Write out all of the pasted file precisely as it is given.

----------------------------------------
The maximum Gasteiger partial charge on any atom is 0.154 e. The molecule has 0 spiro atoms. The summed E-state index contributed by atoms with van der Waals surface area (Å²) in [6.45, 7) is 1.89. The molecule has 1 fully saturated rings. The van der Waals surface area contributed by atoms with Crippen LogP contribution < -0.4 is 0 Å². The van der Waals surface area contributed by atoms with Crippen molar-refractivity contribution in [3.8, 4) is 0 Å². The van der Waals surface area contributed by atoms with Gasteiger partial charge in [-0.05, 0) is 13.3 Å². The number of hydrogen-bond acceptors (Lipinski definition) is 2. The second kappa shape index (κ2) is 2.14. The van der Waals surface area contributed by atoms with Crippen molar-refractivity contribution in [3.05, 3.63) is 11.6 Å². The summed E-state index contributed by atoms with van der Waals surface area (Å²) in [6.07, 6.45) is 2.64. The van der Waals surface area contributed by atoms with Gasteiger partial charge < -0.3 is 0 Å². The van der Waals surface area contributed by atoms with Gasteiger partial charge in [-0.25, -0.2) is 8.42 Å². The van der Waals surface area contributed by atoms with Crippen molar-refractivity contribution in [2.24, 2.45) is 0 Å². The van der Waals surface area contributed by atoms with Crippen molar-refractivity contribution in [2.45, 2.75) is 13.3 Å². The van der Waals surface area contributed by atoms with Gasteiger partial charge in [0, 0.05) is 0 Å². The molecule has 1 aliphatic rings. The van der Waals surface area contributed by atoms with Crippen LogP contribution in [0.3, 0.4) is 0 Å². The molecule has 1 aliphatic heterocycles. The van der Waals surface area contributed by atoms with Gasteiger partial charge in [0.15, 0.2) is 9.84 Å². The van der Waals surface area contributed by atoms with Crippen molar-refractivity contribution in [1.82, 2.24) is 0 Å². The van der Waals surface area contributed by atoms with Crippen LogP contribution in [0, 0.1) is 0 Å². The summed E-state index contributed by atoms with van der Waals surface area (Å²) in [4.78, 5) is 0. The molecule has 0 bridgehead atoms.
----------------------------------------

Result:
The maximum Gasteiger partial charge on any atom is 0.154 e. The molecule has 0 spiro atoms. The summed E-state index contributed by atoms with van der Waals surface area (Å²) in [6.45, 7) is 1.89. The molecule has 1 fully saturated rings. The van der Waals surface area contributed by atoms with Crippen LogP contribution < -0.4 is 0 Å². The van der Waals surface area contributed by atoms with Crippen molar-refractivity contribution in [3.8, 4) is 0 Å². The van der Waals surface area contributed by atoms with Gasteiger partial charge in [-0.05, 0) is 13.3 Å². The number of hydrogen-bond acceptors (Lipinski definition) is 2. The second kappa shape index (κ2) is 2.14. The van der Waals surface area contributed by atoms with Crippen molar-refractivity contribution in [3.05, 3.63) is 11.6 Å². The summed E-state index contributed by atoms with van der Waals surface area (Å²) in [6.07, 6.45) is 2.64. The van der Waals surface area contributed by atoms with Gasteiger partial charge < -0.3 is 0 Å². The van der Waals surface area contributed by atoms with Gasteiger partial charge in [-0.25, -0.2) is 8.42 Å². The van der Waals surface area contributed by atoms with Crippen molar-refractivity contribution in [2.24, 2.45) is 0 Å². The van der Waals surface area contributed by atoms with Crippen molar-refractivity contribution in [2.45, 2.75) is 13.3 Å². The van der Waals surface area contributed by atoms with Gasteiger partial charge in [0, 0.05) is 0 Å². The molecule has 1 aliphatic rings. The van der Waals surface area contributed by atoms with Crippen LogP contribution in [0.3, 0.4) is 0 Å². The molecule has 1 aliphatic heterocycles. The van der Waals surface area contributed by atoms with Gasteiger partial charge in [0.15, 0.2) is 9.84 Å². The van der Waals surface area contributed by atoms with Crippen molar-refractivity contribution in [1.82, 2.24) is 0 Å². The van der Waals surface area contributed by atoms with Crippen LogP contribution in [0, 0.1) is 0 Å². The summed E-state index contributed by atoms with van der Waals surface area (Å²) in [4.78, 5) is 0. The molecule has 0 bridgehead atoms.